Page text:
Actor Charles Grodin, whose comic characters were almost always hapless, and whose serious characters generally gave that trademark haplessness a sinister twist, died Tuesday of cancer at his home in Wilton, Conn. He was 86.
His death, from bone marrow cancer, was confirmed to NPR by his son, actor Nicholas Grodin.
He was the obstetrician who gave Rosemary's Baby to a coven of witches, the dog owner who couldn't control his enormous Saint Bernard in the Beethoven movies, and the man who met the girl of his dreams just a little bit late in The Heartbreak Kid. He was, sad to say, on his honeymoon.
Grodin credited Elaine May's direction of The Heartbreak Kid with jump-starting his film career in 1972, though he'd made his debut as an uncredited child actor almost two decades earlier in 20,000 Leagues Under the Sea. He became a familiar face in such comedies as Heaven Can Wait and Midnight Run, in which he played an accountant pursued by Robert De Niro after having embezzled from the mob.
When not working in films, Grodin directed plays on Broadway, including Lovers and Other Strangers in 1968 and Thieves in 1974 with Marlo Thomas. And in 1975, he scored a big success opposite Ellen Burstyn as an annual philanderer in the Broadway romantic comedy Same Time, Next Year (the part went to Alan Alda in the film version).
Grodin once described himself as "low-key, but high-strung," which also described a lot of his characters. And he was so sought after as a talk-show guest on late-night TV (Johnny Carson had him on The Tonight Show 36 times), he ended up hosting a talk show host himself in the 1990s.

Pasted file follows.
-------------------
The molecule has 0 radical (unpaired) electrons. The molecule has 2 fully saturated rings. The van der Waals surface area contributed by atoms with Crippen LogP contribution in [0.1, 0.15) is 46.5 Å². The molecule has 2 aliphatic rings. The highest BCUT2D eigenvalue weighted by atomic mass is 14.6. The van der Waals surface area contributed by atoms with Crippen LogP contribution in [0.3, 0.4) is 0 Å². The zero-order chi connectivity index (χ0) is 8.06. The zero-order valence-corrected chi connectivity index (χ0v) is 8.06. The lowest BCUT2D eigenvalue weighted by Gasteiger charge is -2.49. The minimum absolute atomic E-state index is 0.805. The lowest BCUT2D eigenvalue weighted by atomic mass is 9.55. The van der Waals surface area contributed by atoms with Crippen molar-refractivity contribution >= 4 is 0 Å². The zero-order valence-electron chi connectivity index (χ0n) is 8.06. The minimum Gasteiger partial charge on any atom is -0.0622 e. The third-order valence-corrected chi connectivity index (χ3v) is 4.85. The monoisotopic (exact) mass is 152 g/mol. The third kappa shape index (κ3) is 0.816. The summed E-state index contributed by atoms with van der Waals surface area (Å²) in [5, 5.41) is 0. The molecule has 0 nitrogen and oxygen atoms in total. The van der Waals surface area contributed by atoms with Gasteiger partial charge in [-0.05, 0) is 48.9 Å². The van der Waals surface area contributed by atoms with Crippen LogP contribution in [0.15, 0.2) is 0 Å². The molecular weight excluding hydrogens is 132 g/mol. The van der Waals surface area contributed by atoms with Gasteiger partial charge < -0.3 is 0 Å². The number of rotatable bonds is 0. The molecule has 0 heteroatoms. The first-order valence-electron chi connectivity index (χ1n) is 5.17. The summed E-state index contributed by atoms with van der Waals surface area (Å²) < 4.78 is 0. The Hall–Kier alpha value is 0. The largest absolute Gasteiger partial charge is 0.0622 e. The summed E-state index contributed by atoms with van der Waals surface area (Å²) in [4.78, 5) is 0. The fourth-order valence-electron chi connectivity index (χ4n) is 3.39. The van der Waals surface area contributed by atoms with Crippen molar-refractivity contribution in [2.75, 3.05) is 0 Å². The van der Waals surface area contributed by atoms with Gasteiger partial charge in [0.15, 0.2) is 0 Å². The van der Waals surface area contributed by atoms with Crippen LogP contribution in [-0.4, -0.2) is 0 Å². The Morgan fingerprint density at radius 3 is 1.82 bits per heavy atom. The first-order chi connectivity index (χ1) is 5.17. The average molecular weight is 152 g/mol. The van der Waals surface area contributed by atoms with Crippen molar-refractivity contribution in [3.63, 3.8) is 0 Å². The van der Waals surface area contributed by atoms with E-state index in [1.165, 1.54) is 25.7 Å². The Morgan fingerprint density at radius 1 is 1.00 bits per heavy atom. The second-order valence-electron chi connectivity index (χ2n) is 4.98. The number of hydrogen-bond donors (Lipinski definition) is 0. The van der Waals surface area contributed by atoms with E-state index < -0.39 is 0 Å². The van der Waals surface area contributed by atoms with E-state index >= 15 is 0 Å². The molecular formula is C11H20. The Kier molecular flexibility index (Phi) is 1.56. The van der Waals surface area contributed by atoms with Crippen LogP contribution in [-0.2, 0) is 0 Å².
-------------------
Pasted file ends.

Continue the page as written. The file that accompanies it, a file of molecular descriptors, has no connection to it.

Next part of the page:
His knack for deadpan humor extended to books with titles such as How I Got to Be Whoever It Is I Am.
STEVE INSKEEP, HOST:
The deadpan expressions of the actor Charles Grodin made him the star of movies like "The Heartbreak Kid." He also starred on Broadway and wrote books and hosted talk shows. Grodin died of cancer yesterday at age 86. NPR's Bob Mondello has a remembrance.
BOB MONDELLO, BYLINE: A Charles Grodin character was nearly always doughy, soft-spoken and, most of all, hapless. He was the obstetrician who gave Rosemary's baby to a coven of witches, the dog owner who couldn't control his enormous Saint Bernard in the "Beethoven" movies and the man who met the girl of his dreams just a little bit late in "The Heartbreak Kid."
(SOUNDBITE OF FILM, "THE HEARTBREAK KID")
CHARLES GRODIN: (As Lenny) There is a slight complication. I happen to be a newlywed. She's a nice girl but just not really my type.
MONDELLO: Grodin credited Elaine May's direction of "The Heartbreak Kid" with jumpstarting his film career in 1972. Though, he'd made his debut in "20,000 Leagues Under The Sea" almost two decades earlier. He scored a Broadway hit opposite Ellen Burstyn in the romantic comedy "Same Time Next Year" and became a familiar face in Hollywood comedies from "Heaven Can Wait" to "Ishtar" - talk about hapless - to "The Great Muppet Caper," in which he haplessly competed with Kermit the Frog for Miss Piggy's affections. Publicizing so many projects made him a frequent talk show guest. And for those occasions, he created a curmudgeonly version of himself, sparring with Johnny Carson more than 30 times.
(SOUNDBITE OF TV SHOW, "THE TONIGHT SHOW STARRING JOHNNY CARSON")
GRODIN: So far, I'm just kind of, like, trying to defend myself here, you know?
JOHNNY CARSON: No, no. I didn't mean...
GRODIN: I haven't said anything about anything...
CARSON: That's right.
GRODIN: ...Other than would you please try to make this a more pacific...
CARSON: Convivial type of a thing?
GRODIN: Yes, yes.
CARSON: Well, I'll do my best.
GRODIN: When are you going to start?
CARSON: Well, I'm...
MONDELLO: Charles Grodin ended up hosting a talk show himself in the '90s. His knack for deadpan humor extended to self-deprecating books he wrote about his career with titles like "How I Got To Be Whoever It Is I Am."
Bob Mondello, NPR News.
(SOUNDBITE OF MUSIC)
UNIDENTIFIED SINGER: (Vocalizing). Transcript provided by NPR, Copyright NPR.